# A 15*g mass of methane is combusted with a 50*g mass of dioxygen gas. Will combustion be complete?

Nov 27, 2016

$C {H}_{4} + 2 {O}_{2} \left(g\right) \rightarrow C {O}_{2} \left(g\right) + 2 {H}_{2} O \left(g\right)$

#### Explanation:

You have the balanced chemical equation. Not only does this tell you the mass equivalence, i.e. how many grams of methane react with how many grams of dioxygen, you can include parameters that tell you how energy is transferred in the the reaction.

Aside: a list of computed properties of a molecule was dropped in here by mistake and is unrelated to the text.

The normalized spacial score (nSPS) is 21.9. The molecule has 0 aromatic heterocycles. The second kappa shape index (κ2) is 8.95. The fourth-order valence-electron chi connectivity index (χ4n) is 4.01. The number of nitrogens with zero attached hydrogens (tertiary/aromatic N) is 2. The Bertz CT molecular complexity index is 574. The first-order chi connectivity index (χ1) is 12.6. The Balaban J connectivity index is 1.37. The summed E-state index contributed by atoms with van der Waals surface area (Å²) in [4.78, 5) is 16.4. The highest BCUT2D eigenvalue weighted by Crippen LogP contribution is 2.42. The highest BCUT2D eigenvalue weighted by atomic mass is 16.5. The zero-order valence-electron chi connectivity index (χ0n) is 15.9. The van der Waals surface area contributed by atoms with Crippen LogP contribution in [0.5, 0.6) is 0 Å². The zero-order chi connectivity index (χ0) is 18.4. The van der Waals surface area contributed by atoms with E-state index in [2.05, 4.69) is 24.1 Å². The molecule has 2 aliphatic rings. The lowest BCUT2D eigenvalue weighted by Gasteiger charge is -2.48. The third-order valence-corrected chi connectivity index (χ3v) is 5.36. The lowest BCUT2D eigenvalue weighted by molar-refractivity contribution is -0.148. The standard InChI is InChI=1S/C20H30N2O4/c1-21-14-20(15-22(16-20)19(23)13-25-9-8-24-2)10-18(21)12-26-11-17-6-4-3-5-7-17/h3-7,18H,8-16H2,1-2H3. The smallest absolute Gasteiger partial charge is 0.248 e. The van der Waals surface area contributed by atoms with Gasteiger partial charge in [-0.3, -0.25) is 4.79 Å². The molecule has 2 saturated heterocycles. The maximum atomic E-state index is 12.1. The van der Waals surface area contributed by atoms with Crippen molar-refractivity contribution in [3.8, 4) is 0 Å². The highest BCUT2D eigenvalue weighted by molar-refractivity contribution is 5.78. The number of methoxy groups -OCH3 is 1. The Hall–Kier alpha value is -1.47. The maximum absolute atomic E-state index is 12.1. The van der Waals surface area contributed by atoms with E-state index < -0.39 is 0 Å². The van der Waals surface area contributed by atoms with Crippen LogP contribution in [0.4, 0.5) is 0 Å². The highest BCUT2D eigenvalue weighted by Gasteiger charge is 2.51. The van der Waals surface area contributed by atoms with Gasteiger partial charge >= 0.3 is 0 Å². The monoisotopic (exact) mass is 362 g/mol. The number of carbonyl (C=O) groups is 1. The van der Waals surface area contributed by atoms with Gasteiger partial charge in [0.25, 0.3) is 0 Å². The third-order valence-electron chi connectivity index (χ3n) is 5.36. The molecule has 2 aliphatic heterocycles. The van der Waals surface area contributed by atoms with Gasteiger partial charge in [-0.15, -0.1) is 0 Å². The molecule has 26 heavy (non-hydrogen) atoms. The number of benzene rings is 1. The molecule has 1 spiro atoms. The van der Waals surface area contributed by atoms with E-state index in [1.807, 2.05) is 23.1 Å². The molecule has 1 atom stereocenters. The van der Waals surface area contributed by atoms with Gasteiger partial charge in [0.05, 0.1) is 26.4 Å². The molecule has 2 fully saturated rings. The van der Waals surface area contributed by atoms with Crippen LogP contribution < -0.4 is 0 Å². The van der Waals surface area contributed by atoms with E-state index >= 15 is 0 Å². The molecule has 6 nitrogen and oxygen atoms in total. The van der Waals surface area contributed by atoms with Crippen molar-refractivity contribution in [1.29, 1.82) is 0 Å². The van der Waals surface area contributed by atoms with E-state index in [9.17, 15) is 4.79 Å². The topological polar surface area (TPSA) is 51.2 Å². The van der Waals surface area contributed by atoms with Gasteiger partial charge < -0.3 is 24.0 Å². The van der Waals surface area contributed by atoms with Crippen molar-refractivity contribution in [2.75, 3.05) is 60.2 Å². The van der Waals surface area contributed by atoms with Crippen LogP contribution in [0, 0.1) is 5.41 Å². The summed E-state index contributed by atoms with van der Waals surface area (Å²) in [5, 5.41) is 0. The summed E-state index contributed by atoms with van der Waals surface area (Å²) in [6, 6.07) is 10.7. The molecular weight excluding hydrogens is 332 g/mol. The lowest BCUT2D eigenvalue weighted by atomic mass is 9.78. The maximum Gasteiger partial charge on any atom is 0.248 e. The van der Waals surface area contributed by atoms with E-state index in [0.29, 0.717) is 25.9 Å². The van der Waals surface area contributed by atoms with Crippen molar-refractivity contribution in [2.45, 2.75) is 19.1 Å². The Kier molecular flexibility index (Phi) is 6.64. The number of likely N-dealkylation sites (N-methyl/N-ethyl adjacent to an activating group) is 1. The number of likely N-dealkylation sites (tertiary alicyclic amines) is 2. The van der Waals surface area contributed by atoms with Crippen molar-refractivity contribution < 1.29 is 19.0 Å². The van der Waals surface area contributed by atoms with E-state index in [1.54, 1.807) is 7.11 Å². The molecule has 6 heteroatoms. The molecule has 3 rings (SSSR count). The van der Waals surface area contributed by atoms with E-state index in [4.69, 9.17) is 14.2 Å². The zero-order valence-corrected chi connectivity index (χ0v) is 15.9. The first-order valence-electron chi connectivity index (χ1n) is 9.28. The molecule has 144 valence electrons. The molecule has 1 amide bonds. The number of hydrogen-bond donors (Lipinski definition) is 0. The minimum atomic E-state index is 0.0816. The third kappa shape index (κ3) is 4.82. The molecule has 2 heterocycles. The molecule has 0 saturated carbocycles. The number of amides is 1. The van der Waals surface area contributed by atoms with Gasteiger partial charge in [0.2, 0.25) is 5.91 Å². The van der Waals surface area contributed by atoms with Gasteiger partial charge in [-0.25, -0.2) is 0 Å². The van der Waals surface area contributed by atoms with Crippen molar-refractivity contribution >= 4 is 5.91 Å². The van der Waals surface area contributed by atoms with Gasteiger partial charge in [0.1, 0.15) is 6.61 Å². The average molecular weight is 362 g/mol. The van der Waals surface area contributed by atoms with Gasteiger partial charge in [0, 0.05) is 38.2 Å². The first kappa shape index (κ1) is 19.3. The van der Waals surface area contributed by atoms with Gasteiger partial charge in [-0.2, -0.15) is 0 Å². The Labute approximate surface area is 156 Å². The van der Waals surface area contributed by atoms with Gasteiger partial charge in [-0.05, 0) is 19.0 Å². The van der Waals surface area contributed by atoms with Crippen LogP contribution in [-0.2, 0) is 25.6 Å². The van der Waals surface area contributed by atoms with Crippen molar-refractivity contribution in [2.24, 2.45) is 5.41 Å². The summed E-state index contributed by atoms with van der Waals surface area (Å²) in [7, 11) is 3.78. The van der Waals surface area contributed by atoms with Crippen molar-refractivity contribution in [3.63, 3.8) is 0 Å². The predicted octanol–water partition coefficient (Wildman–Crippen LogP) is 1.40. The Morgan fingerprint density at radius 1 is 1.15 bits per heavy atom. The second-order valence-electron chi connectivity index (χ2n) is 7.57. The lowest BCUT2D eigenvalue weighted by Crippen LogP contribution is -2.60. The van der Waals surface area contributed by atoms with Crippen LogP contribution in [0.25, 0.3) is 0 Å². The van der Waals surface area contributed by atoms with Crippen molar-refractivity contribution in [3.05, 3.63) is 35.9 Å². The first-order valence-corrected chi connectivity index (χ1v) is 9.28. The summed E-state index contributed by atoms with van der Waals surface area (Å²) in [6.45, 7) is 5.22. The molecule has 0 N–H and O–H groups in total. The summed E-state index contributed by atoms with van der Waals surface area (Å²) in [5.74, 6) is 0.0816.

Here, there are $\frac{15.0 \cdot g}{16.04 \cdot g \cdot m o {l}^{-} 1} \cong 1 \cdot m o l$ $\text{methane}$.

And for complete combustion, this requires $2 \times \frac{15.0 \cdot g}{16.04 \cdot g \cdot m o {l}^{-} 1} \times 32.00 \cdot g \cdot m o {l}^{-} 1 \cong 68 \cdot g$ dioxygen gas.

You thus have an insufficient mass of dioxygen for complete combustion. Complete combustion requires the given mass.

And so we don't know how much carbon dioxide will result; certainly it will be much less than the stoichiometric amount.